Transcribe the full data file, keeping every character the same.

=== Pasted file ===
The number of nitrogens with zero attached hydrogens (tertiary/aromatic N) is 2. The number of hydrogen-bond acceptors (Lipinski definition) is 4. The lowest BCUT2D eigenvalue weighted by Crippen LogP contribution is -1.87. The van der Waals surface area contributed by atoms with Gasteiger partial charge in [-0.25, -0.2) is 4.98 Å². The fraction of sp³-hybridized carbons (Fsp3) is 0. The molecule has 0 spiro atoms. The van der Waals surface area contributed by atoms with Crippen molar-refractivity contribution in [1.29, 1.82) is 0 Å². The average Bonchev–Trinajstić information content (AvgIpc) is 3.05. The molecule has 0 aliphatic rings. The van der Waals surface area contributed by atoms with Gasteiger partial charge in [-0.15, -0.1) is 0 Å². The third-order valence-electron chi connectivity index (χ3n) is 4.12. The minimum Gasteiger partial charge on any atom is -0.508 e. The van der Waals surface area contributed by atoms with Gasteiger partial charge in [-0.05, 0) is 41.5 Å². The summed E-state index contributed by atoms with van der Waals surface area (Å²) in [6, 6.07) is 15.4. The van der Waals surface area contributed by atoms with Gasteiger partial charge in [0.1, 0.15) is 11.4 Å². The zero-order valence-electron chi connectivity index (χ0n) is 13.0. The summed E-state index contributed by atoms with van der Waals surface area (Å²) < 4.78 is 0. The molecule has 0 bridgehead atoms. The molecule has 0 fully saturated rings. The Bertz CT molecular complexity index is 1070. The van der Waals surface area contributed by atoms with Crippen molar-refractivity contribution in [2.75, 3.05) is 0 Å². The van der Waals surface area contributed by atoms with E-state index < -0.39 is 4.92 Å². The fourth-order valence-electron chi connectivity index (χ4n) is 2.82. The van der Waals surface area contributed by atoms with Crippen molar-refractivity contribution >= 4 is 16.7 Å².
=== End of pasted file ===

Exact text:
The number of nitrogens with zero attached hydrogens (tertiary/aromatic N) is 2. The number of hydrogen-bond acceptors (Lipinski definition) is 4. The lowest BCUT2D eigenvalue weighted by Crippen LogP contribution is -1.87. The van der Waals surface area contributed by atoms with Gasteiger partial charge in [-0.25, -0.2) is 4.98 Å². The fraction of sp³-hybridized carbons (Fsp3) is 0. The molecule has 0 spiro atoms. The van der Waals surface area contributed by atoms with Crippen molar-refractivity contribution in [1.29, 1.82) is 0 Å². The average Bonchev–Trinajstić information content (AvgIpc) is 3.05. The molecule has 0 aliphatic rings. The van der Waals surface area contributed by atoms with Gasteiger partial charge in [-0.15, -0.1) is 0 Å². The third-order valence-electron chi connectivity index (χ3n) is 4.12. The minimum Gasteiger partial charge on any atom is -0.508 e. The van der Waals surface area contributed by atoms with Gasteiger partial charge in [-0.05, 0) is 41.5 Å². The summed E-state index contributed by atoms with van der Waals surface area (Å²) in [6, 6.07) is 15.4. The van der Waals surface area contributed by atoms with Gasteiger partial charge in [0.1, 0.15) is 11.4 Å². The zero-order valence-electron chi connectivity index (χ0n) is 13.0. The summed E-state index contributed by atoms with van der Waals surface area (Å²) < 4.78 is 0. The molecule has 0 bridgehead atoms. The molecule has 0 fully saturated rings. The Bertz CT molecular complexity index is 1070. The van der Waals surface area contributed by atoms with Crippen molar-refractivity contribution in [2.75, 3.05) is 0 Å². The van der Waals surface area contributed by atoms with E-state index < -0.39 is 4.92 Å². The fourth-order valence-electron chi connectivity index (χ4n) is 2.82. The van der Waals surface area contributed by atoms with Crippen molar-refractivity contribution >= 4 is 16.7 Å².